Ofcom A Group Within A Group Decided For Themselves What You Could See And Hear With Covid 19

Graham Charles Lear
6 min readJul 18, 2021

This is a story of how a secretive Ofcom team ‘off-aired’ the questioning of ‘official’ Covid-19 rules, this small number of unnamed bureaucrats make Orwell’s Big Brother sound tame.

Some 18 months after the Coronavirus hit our shores, we are beginning to see signs that the authorised Covid narratives are finally being questioned by our media. In today’s Sunday Telegraph, for example, a scientist advising SAGE on ventilation requirements in supermarkets has openly ridiculed the wearing of face masks, describing them as no more than “comfort blankets” that do little to reduce the spread of Covid particles. (See below.) It will be interesting to see if Dr Axon is invited onto the BBC to discuss this.

TODAY I turn my own High Definition cameras onto Ofcom, the independent Government agency that controls what we can all see and hear on our televisions and radios and what they pick up is a scandal of epic proportions.

First of all, about Ofcom and Covid

Ofcom says: “We make sure viewers and listeners are protected from harmful or offensive material on TV, radio and on-demand.” Yeah right LOL You could have fooled me with the absolute filth we see on our screens.

However, we are getting off point.

Since the arrival of Covid-19, Ofcom has given itself the task of controlling all Covid content and it immediately made it clear that only the official narrative was expected from broadcasters. It has produced a total of five Covid-specific bulletins, issued an unspecified number of letters to broadcasters, has conducted nine investigations of ‘harmful content’, and has imposed statutory sanctions on seven programmes.

Eamonn Holmes fell foul of Ofcom, as the regulator put down a strong marker early on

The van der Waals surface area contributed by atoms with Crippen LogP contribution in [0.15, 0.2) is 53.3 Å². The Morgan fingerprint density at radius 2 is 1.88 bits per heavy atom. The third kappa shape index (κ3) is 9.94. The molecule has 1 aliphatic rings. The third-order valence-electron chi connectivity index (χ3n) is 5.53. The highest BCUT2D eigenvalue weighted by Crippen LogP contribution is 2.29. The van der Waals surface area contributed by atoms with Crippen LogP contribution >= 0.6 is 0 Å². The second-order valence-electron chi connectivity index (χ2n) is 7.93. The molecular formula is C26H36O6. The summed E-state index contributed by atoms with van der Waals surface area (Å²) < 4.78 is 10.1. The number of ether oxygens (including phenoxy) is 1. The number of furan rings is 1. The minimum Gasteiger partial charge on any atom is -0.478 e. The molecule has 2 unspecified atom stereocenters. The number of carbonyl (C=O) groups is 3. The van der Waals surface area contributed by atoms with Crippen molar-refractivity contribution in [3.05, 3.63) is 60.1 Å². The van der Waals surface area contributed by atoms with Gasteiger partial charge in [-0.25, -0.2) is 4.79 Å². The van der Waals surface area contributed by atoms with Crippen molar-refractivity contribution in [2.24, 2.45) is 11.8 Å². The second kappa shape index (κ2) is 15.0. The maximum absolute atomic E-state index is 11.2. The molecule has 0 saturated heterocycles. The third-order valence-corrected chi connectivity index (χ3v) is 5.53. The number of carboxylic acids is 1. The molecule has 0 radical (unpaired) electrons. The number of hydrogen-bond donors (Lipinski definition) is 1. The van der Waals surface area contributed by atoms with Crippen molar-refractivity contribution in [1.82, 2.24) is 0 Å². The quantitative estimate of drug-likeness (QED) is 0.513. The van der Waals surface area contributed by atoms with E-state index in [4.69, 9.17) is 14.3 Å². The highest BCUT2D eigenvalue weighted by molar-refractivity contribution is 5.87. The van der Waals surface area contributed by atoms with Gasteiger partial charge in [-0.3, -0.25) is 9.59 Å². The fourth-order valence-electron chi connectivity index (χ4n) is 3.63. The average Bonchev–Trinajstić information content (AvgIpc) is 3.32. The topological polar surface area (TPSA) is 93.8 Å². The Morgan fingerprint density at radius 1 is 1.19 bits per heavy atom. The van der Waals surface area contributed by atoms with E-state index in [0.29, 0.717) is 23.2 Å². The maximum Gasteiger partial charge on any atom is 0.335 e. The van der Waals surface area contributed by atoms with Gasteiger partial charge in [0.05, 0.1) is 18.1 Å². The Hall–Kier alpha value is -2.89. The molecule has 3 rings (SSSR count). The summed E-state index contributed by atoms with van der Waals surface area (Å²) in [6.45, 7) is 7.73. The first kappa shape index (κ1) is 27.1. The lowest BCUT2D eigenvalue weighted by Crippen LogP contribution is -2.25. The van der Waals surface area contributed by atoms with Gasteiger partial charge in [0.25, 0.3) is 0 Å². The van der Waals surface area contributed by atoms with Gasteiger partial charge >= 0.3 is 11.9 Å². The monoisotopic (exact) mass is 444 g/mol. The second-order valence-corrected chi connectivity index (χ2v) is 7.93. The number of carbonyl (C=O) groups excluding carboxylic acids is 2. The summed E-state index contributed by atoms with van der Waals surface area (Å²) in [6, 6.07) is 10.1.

In a sign of the level of Covid control that would be exerted by Ofcom on broadcasters, the alarm bells will have gone off in newsrooms across the country when the respected broadcaster Eamonn Holmes was chastised by Ofcom for making what most people would consider a perfectly reasonable comment on ITV’s ‘This Morning’ programme.

On 13 April 2020, Eamonn Holmes briefly responded to comments from ITV’s Consumer Editor Alice Beer ridiculing what she described as fake news. He said. “The only thing I would say, I totally agree with everything you are saying but what I don’t accept is mainstream media immediately slapping that down as not true when they do not know it’s not true.

No one should attack or damage or do anything like that. But it is very easy to say it is not true because it suits the state narrative. That’s all I would say as someone with an enquiring mind.”

Mr Holmes was forced to retract the following day, to head off an official sanction from Ofcom.

Ofcom went ahead with its investigation anyway. Whilst it could not find that its rules had actually been broken, it criticised Mr Holmes anyway on 20 April, saying.

We considered that his statement had the potential to cause harm because it could have undermined people’s trust in the views being expressed by the authorities on the Coronavirus and the advice of mainstream sources of public health information.”

On a personal level regarding Eamonn Holmes, Ofcom said.

“In Ofcom’s view, Eamonn Holmes’ intervention was therefore particularly ill-judged.”

Ofcom Assessment Decision, 20 Apr 2020.

Ofcom’s Covid bulletins and the secret team that decides what you can watch

Ofcom has issued five Covid Bulletins in the last 18 months. The only Bulletin with any mention of actual Covid content is the first one, on 23 March 2020. All others reference the material available on the Ofcom website here.

  1. Coronavirus update to broadcast licensees (PDF, 217.9 KB), №424, 12 Apr 2021

2. Coronavirus further update (PDF, 208.0 KB), №414, 09 Nov 2020

3. Coronavirus further update (PDF, 309.0 KB), №403, 26 May 2020

4. Coronavirus further update (PDF, 239.9 KB), №401, 27 Apr 2020

5 Coronavirus (PDF, 198.6 KB), №399, 23 Mar 2020